New York Times Public Editor Margaret Sullivan bragged about her paper's deep, accurate coverage of the Boston Marathon bombing saga that captivated America last week:
What The Times can and should offer its readers is coolheaded certainty: If you read it here, it’s right. The Times can’t beat Twitter or cable news at their own frenzied game; it can be the place to come for accuracy, perspective and depth. As digital tools continue to revolutionize journalism, The Times is realizing and asserting its proper and much-needed role.
The paper did acquit itself well, especially in comparison to its shameful coverage of a previous killing spree, the attempted assassination of Rep. Gabrielle Giffords, in which Times reporters spent days trying to pin the blame on conservatism and repeatedly suggested a campaign target map from Sarah Palin may have contributed (see #9). But some of its old liberal habits remained.
The headline over the profile of the two brothers in Saturday's edition, "A Brother at Ease in the U.S., Influenced by One Who Wasn't," was an improvement on the paper's offensively sentimental online headline, "Far From War-Torn Homeland, Trying to Fit In." But the Times couldn't find anyone who could imagine why they would set off bombs, instead painting younger suspect Dzhokhar Tsarnaev as "a handsome teenager with a wry yearbook smile, was liked and respected by his classmates..."
A kaleidoscope of images, adjectives and anecdotes tumbled forth on Friday to describe Tamerlan Tsarnaev, 26, and Dzhokhar Tsarnaev, 19, the two brothers suspected of carrying out the bombings at the Boston Marathon that killed three people and gravely wounded scores more.
What no one who knew them could say was why the young men, immigrants of Chechen heritage, would set off bombs among innocent people. The Tsarnaevs came with their family to the United States almost a decade ago from Kyrgyzstan, after living briefly in the Dagestan region of Russia. Tamerlan, who was killed early Friday morning in a shootout with law enforcement officers, was 15 at the time. Dzhokhar, who was in custody Friday evening, was only 8.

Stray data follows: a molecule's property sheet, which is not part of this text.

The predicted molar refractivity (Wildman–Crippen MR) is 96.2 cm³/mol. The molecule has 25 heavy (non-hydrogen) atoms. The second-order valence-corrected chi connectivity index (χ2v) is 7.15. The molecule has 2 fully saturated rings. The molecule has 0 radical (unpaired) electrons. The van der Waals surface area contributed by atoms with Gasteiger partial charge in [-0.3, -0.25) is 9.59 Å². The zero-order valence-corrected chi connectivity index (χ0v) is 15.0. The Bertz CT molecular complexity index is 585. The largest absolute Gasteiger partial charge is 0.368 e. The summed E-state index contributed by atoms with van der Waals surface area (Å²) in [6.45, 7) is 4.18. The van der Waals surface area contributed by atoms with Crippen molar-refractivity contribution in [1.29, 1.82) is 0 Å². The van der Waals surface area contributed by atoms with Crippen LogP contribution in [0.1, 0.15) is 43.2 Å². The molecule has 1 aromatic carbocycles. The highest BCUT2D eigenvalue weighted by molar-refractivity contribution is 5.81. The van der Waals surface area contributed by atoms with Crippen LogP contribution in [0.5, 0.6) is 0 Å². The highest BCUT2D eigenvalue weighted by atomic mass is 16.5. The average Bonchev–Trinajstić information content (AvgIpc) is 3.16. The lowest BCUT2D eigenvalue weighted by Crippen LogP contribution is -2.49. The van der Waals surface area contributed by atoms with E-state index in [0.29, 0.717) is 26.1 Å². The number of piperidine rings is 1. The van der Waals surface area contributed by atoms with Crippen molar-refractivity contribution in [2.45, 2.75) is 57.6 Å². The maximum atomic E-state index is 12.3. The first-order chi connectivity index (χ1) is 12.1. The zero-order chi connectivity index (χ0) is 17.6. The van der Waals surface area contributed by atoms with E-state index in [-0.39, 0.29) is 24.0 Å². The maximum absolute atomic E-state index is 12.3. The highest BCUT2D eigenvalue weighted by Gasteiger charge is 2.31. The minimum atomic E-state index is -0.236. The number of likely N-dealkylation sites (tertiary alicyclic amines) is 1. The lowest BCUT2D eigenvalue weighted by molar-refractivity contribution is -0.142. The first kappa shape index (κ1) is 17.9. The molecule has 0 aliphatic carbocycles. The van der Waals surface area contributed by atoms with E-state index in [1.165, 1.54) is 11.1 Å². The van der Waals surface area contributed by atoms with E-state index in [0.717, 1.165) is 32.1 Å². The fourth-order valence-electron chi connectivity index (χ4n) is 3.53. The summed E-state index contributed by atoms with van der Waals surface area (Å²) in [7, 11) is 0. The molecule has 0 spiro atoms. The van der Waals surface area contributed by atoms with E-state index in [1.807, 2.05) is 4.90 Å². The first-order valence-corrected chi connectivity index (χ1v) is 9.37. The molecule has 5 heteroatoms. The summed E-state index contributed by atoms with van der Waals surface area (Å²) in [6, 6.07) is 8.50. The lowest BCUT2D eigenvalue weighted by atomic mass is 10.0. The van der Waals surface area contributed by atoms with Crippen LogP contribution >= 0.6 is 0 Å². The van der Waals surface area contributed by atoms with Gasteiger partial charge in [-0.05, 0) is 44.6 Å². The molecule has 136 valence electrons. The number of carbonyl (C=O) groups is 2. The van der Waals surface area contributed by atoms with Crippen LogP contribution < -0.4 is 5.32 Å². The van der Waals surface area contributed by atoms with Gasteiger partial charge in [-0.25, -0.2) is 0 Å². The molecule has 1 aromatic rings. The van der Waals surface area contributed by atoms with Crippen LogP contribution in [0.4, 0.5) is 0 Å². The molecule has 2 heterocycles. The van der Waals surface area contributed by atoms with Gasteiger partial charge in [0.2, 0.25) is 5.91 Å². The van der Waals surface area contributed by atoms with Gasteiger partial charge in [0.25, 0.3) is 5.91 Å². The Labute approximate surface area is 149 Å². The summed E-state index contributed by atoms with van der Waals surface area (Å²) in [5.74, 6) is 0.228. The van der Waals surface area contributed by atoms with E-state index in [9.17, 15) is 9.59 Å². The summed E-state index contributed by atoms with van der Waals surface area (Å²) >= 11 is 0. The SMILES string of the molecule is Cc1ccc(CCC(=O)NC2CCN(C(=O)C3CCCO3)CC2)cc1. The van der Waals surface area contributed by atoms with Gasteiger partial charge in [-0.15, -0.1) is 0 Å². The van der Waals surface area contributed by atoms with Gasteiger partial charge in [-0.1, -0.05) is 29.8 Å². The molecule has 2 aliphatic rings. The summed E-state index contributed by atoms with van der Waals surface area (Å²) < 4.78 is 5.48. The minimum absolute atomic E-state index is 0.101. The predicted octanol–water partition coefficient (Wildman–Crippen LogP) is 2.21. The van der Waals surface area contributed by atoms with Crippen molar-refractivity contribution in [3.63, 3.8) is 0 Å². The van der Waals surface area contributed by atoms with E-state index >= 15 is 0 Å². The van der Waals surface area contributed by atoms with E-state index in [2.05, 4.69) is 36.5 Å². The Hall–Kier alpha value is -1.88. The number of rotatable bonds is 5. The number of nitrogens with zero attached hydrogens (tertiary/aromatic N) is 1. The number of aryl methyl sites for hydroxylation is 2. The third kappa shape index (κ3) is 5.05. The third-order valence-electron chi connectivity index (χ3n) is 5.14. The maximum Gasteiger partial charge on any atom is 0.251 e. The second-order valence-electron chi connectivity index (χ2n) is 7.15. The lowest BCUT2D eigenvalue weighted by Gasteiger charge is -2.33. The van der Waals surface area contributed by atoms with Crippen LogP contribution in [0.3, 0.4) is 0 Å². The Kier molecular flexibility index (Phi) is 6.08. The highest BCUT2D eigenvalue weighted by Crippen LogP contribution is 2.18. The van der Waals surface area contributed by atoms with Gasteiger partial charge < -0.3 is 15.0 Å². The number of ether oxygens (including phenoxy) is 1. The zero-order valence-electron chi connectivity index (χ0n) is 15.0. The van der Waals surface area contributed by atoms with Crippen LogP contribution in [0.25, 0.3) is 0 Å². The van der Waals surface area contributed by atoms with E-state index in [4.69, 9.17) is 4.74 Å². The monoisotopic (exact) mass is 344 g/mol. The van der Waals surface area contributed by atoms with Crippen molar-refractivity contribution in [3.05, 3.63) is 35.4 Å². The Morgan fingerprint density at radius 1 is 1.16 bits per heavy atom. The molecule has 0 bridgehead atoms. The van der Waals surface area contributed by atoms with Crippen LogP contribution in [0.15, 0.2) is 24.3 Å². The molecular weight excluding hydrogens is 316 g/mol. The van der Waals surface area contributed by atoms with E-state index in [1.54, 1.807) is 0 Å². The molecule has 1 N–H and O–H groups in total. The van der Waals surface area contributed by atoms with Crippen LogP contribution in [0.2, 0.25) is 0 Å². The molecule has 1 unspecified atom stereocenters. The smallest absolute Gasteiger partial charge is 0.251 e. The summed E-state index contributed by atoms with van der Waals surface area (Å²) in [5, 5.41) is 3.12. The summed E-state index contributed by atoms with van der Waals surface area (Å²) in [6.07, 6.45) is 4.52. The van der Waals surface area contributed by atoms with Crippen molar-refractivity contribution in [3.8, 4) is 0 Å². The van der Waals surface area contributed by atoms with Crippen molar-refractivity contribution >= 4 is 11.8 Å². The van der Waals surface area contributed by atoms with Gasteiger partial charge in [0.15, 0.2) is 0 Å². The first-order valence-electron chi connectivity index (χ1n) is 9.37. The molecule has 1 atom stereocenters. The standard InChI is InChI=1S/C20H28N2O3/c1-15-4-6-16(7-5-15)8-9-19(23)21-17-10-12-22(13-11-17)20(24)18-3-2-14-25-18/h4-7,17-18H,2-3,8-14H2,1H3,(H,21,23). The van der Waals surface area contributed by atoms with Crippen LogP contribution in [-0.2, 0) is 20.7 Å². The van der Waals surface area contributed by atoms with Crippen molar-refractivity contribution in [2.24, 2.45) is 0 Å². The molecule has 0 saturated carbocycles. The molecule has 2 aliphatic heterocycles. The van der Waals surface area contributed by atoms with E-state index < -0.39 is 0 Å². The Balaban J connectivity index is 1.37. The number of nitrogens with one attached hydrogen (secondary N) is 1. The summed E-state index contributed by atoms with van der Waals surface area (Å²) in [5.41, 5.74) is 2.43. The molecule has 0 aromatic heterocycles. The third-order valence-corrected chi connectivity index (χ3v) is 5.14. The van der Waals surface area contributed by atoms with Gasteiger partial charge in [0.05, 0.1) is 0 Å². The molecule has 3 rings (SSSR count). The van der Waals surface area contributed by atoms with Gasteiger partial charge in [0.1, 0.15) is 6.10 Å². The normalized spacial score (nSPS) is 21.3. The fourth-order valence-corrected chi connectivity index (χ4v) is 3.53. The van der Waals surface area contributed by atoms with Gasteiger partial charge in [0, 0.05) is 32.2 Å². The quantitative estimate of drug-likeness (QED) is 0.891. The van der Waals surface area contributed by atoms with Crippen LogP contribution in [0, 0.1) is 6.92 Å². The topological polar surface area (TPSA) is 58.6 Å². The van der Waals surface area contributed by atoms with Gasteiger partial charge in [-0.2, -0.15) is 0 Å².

Dzhokhar, a handsome teenager with a wry yearbook smile, was liked and respected by his classmates at Cambridge Rindge and Latin School, where celebrities like Ben Affleck and Matt Damon had walked the halls before him. A classmate remembered how elated he seemed on the night of the senior prom. Wearing a black tuxedo and a red bow tie, he was with a date among 40 students who met at a private home before the event to have their photos taken, recalled Sierra Schwartz, 20.
“He was happy to be there, and people were happy he was there,” Ms. Schwartz said. “He was accepted and very well liked.”
The politically correct paper did its usual dance around the word "Islam" to describe the two terrorist suspects in its headline choices, most strikingly in a front-page story Monday from the ethnically frayed and ultra-violent Russian republic of Dagestan, where the older brother Tamerlan visited relatives: "A Pilgrim in a Violent Land: 'Listen to the Call to Prayer.' -- Relatives Say Bombing Suspect Found Comfort Back in Dagestan." It was a call to prayer from a mosque, we learn in paragraph six.
Columnist Charles Blow (pictured) analyzed Dzhokhar's Twitter feed Saturday and dubiously suggested that the politics of Dzhokhar Tsarnaev, the younger suspect, "seemed jumbled," using three of the suspect's tweets as proof. The tweet about 9-11 and the retweet of an Obama Election Day message do suggest Dzhokhar is both a Truther and an Obama supporter. But Blow's use of the tweet “Evil triumphs when good men do nothing" as a show of possible conservatism on Dzhokhar's part is tenuous in the extreme, and just seems to have been tossed in to avoid Blow having to admit Dzhokhar had left-wing views.
His politics seemed jumbled. He was apparently a 9/11 Truther, posting a tweet on Sept. 1 that read in part, “Idk why it’s hard for many of you to accept that 9/11 was an inside job.” On Election Day he retweeted a tweet from Barack Obama that read: “This happened because of you. Thank you.” But on March 20 he tweeted, “Evil triumphs when good men do nothing.” This sounds like a take on a quote from Edmund Burke, who is viewed by many as the founder of modern Conservatism: “The only thing necessary for the triumph of evil is for good men to do nothing.”